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Thomas Hardy

(1840—1928) novelist and poet


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(1840–1928),

born at Upper Bockhampton, near Dorchester in Dorset, son of a stonemason. At the age of 16 he was articled to a local architect and when he was 22 he went to London to continue his architectural work, returning home in 1867. During this time he lost his religious faith. In 1874 he gave up architecture for writing, and married Emma Gifford. He and his wife travelled in Europe and Hardy spent several months of nearly every year in London. He greatly enjoyed the admiration of London's literary and aristocratic society, but resented the constant carping of reviewers on his ‘pessimism’ and ‘immorality’; the hostile reception of his last two major novels led him to abandon fiction and devote himself to poetry, always his first love. In 1912 Emma died and in 1914 Hardy married Florence Dugdale.

The underlying theme of many of Hardy's novels, the short poems, and the epic drama The Dynasts is the struggle of man against the indifferent force that rules the world and inflicts on him the sufferings and ironies of life and love. Hardy's sharp sense of the humorous and absurd finds expression largely in the affectionate presentation of the rustic characters in the novels. Most of the poems and novels reveal Hardy's love and observation of the natural world, often with strong symbolic effect.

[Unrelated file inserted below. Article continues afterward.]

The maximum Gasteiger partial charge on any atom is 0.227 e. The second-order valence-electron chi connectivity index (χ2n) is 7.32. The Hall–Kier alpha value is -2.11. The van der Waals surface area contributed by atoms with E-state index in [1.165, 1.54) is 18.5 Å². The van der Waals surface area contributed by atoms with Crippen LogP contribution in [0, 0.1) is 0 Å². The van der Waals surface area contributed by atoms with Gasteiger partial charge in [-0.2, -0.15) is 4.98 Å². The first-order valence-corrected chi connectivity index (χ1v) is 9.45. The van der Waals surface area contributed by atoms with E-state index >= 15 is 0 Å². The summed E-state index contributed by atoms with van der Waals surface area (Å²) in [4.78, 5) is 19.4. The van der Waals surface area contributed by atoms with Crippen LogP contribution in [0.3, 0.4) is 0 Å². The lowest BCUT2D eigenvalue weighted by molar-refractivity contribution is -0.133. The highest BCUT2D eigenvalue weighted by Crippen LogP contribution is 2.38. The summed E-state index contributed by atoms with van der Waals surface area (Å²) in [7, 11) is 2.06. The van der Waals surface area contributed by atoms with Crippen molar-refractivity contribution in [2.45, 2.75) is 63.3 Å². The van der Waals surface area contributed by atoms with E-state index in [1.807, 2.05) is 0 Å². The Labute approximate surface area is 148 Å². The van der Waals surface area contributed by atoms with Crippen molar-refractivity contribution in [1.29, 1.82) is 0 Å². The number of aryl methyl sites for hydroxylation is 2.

Hardy's novels and short stories, according to his own classification, fall into three groups:

Novels of Character and Environment: Under the Greenwood Tree (1872); Far from the Madding Crowd (1874); The Return of the Native (1878); The Mayor of Casterbridge (1886); The Woodlanders (1887); Tess of the D'Urbervilles (1891); Jude the Obscure (1896, in the edition of the Works that year).

Romances and Fantasies: A Pair of Blue Eyes (1873); The Trumpet Major (1880); Two on a Tower (1882); The Well‐Beloved (published serially 1892, revised and reissued 1897).

Novels of Ingenuity: Desperate Remedies (1891); The Hand of Ethelberta (1876); A Laodicean (1881).

Hardy published eight volumes of poetry: Wessex Poems (1898); Poems of the Past and Present (1902); Time's Laughingstocks (1909); Satires of Circumstance (1914); Moments of Vision (1917); Late Lyrics and Earlier (1922); Human Shows (1925); Winter Words (1928). The Collected Poems (1930), published posthumously, contain over 900 poems of great variety and individuality, yet consistent over more than 60 years in their attitudes to life and fate. Probably the most remarkable are in the group of poems written in recollection of his first wife (‘Poems of 1912–13’ in Satires of Circumstance). Hardy followed Wordsworth and R. Browning in his endeavour to write in a language close to that of speech. He experimented constantly with rhythms and stresses and verse forms, disliking and avoiding any facile flow.

He published over 40 short stories, most of which were collected in Wessex Tales (1888); A Group of Noble Dames (1891); Life's Little Ironies (1894); and A Changed Man (1913).

Hardy wrote two dramas: The Dynasts (3 vols, 1904–8) in blank verse and prose; and The Famous Tragedy of the Queen of Cornwall (1923).

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Subjects: literature.


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